Joshua Wheeler

I run along the Rio Grande. I run where the river is mostly forgotten even by the
water though there is a sense of oasis still, enchantment lingering, the last gasps,
spatterings of creosote and wolfberry and yuccas with their haunches of bayonets and
still the spirit of Billy the Kid killing and fleeing through mesquite, still Coronado
lost in the dust and broke on dreams of gold, still Apaches brandishing scalps and
hollering at the heavens, still the long-faced dinosaur lumbering and my Nikes landing in
the fossils of its awkward tracks as the roadrunners dart across my path into the seepwillow
to ponder the absurdity of their wings as I sweat out whisky, cough tar, grit my teeth
and churn out six miles, seven miles in the summer burn beside the big mud snake,
through onion fields gone to seed and their stink and their blossom orbs rising like
a universe from the dust, through acres of chili tweaked in the genes to stay green but
burn hard, acres of capsaicin rising, colliding with sunrays at the height of my eyes,
nose, lips, the singe in my face and still I run for miles along the Rio Grande because
there is something primal in me—I am not fast or strong but I am becoming human
because I can run forever and you, beast, you are fast and ferocious but you have no self
control so you are not indefatigable so I chase you across the desert, I wear you down, you
collapse, I devour your flesh—this movement, shoulders rocking independent of the head,
ligaments in the feet like springs, left foot, right foot, the emergence of skin from fur
and the evolution of sweat glands like an infinite cool breeze so I can move across the
world eating and growing my beastfed brain big enough to be conscious of teetering at
evolution’s apex and then—as always with the apex: I stumble—my left Nike lands askew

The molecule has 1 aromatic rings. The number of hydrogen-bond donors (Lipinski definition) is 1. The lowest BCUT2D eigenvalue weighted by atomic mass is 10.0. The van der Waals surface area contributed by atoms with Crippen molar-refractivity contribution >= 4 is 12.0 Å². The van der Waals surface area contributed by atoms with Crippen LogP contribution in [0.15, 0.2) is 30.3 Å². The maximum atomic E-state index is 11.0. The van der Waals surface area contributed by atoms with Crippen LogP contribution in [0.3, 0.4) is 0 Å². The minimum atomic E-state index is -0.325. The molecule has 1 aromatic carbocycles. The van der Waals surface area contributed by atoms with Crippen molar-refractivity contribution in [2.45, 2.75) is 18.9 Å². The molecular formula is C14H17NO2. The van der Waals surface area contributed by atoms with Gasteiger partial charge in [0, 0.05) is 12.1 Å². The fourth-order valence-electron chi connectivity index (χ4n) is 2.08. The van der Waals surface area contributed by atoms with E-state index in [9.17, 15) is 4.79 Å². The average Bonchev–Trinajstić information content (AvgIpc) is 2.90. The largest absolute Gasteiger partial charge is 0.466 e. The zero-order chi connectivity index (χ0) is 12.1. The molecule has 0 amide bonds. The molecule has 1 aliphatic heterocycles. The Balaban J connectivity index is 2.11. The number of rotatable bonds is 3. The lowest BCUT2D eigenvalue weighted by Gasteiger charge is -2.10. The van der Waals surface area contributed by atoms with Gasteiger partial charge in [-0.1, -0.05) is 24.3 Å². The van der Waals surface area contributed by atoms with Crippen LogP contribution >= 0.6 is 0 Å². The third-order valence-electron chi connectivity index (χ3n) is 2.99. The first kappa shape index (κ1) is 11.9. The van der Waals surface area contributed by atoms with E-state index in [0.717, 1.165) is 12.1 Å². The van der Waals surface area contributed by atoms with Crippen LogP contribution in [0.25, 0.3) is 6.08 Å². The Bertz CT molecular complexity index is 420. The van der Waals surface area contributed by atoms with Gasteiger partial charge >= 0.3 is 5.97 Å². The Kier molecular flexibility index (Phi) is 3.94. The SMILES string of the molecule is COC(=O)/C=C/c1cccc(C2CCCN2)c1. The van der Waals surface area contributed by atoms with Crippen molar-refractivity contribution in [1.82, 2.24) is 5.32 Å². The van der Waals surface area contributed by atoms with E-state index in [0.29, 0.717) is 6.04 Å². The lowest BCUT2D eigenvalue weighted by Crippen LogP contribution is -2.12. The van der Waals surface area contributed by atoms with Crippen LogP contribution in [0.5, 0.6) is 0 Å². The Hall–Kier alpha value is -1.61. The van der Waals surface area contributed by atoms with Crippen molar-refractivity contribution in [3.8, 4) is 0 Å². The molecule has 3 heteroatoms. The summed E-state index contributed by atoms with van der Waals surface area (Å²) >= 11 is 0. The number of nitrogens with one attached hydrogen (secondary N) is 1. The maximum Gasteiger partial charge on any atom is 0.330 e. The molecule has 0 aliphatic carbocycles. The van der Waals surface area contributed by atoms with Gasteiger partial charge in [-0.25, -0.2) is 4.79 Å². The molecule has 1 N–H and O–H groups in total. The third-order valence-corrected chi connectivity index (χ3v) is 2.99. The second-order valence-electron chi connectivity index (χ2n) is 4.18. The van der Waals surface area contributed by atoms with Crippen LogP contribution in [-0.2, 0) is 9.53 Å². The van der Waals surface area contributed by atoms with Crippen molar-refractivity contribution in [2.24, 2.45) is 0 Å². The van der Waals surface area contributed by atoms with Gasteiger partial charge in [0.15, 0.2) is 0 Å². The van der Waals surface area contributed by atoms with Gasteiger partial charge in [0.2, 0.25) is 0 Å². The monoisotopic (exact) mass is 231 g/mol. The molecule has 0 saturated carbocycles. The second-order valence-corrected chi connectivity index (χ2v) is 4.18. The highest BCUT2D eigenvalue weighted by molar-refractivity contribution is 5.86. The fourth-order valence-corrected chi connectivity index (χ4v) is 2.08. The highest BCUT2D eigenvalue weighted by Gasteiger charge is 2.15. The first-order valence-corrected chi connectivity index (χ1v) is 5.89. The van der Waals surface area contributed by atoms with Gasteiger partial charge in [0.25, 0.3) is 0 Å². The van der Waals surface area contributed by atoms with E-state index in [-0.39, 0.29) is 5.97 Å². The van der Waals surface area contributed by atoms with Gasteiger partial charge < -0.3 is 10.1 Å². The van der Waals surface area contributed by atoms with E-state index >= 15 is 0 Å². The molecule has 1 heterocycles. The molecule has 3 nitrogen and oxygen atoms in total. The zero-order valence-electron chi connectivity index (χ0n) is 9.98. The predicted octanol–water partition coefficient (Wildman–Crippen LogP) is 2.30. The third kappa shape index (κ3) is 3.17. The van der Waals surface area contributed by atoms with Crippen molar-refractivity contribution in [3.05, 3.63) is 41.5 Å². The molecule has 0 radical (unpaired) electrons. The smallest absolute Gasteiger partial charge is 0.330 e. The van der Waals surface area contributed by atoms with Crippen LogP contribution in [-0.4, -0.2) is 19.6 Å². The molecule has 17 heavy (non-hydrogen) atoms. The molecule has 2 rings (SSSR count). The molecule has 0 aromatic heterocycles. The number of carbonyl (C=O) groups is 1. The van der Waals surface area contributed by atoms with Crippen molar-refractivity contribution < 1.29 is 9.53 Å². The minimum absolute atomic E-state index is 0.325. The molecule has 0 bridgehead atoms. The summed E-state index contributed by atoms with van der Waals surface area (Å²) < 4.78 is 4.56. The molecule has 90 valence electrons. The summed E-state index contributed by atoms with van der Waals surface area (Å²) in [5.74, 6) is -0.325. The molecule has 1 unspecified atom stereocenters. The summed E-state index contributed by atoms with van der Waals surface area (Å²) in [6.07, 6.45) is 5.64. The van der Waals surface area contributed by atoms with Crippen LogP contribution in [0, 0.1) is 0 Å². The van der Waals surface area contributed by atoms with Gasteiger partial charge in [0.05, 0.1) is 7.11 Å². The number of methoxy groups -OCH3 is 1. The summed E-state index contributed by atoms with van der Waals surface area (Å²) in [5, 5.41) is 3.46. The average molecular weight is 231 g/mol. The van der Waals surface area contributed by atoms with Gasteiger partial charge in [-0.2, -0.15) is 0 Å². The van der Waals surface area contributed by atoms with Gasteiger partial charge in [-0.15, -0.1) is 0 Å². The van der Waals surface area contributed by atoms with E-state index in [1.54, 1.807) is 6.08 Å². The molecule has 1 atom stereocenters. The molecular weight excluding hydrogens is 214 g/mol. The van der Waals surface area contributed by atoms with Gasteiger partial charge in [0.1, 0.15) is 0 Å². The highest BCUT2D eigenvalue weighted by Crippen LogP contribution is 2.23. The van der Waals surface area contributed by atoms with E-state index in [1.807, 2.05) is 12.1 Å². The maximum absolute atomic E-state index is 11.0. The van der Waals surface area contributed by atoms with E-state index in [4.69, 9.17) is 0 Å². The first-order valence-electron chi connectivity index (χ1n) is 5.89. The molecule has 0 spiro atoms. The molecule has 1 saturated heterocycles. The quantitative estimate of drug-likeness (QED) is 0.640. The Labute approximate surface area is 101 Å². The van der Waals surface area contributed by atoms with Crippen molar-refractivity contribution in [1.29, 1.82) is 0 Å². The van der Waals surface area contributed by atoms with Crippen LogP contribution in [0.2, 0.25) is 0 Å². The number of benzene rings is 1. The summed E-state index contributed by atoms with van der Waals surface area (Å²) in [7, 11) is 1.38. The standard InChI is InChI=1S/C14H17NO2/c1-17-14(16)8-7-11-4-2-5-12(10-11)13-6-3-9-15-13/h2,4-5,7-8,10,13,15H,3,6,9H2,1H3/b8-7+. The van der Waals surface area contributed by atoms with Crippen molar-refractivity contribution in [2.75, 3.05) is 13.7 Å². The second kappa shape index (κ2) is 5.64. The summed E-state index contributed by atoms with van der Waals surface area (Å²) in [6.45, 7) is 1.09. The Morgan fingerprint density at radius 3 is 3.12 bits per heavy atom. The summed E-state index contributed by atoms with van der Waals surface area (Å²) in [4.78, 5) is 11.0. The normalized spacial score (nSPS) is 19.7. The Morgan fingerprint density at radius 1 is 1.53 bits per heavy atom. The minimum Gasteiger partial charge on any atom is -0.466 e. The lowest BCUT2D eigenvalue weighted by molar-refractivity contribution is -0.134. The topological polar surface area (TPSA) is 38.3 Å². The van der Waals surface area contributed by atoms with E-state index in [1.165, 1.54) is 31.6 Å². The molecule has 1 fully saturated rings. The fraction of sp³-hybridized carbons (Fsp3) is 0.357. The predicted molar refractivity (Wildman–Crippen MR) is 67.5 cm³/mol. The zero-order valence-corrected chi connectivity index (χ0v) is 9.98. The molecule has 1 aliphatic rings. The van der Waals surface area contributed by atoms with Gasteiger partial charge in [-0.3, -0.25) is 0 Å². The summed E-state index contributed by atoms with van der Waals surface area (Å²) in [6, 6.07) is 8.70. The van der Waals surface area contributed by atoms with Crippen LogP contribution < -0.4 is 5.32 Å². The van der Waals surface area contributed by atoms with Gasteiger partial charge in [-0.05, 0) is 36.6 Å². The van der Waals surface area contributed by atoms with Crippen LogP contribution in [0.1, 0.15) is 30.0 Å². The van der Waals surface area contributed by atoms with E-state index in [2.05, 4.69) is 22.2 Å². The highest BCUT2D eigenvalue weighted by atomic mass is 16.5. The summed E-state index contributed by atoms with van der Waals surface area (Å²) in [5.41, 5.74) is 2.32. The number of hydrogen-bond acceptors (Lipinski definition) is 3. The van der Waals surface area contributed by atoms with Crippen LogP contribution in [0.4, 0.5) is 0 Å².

in one of the awkward tracks and a small stone catches in the deep flex groove along the
outsole of my ergonomic running shoe and my ankle twists inside the sockliner and were
it not for asymmetrical lacing reducing pressure over my foot’s top ridge I might fall
all the way, crash, knock my head silly and have my eyes pecked to caves by flightshy
birds but these shoes are made of science, made to recreate the feel of barefoot running
as it was in the dusk of our apehood with the bonus of neoprene cushion and impact
absorption so I can heelstrike when my ancestors would only lean forward, struck always
on the balls of their bare feet, the natural cushion, more on their toes and leaning into
the hunger that kept them chasing prey six miles, seven miles along the big mud snake but
these featherlight foot-forming canvas mesh shoes have set us back on our heels, the
unnatural posture of the modern runner: I am not hungry. I am enacting hunger poorly or
I am terrified of the hunger. I run past the horse apple tree and the acrid smell of
dropped fruit rotting in the heat and a bullsnake with its guts exploded out both ends
and the middle of him flattened in an awkward track but it is not the track of a
long-faced dinosaur because there are no dinosaurs anymore. In the distance, spanning
the dying river, is an overpass and semitrucks roaring across. On the banks of the
dying river, in the flickering shadows of the passing semis: an army of tractors, their
mounds of dirt and the bright yellow and slick oil of heavy construction. Here come the
bulldozers and all the ground in their wake pressed into awkward tracks from the
symmetrical grooves of their steel traction belts. Here comes the future. They’re

building a road to the spaceport.

Joshua Wheeler is from Alamogordo, New Mexico. He’s a recent graduate of the Nonfiction Writing Program at the University of Iowa and is the new Assistant Professor of Creative Nonfiction at Louisiana State University. The desert spaceport is real (though the road to it is still unfinished). You can read more about that in his dispatch from Spaceport America. “Recreation” is an excerpt from his book of essays, Acid West, forthcoming from FSG.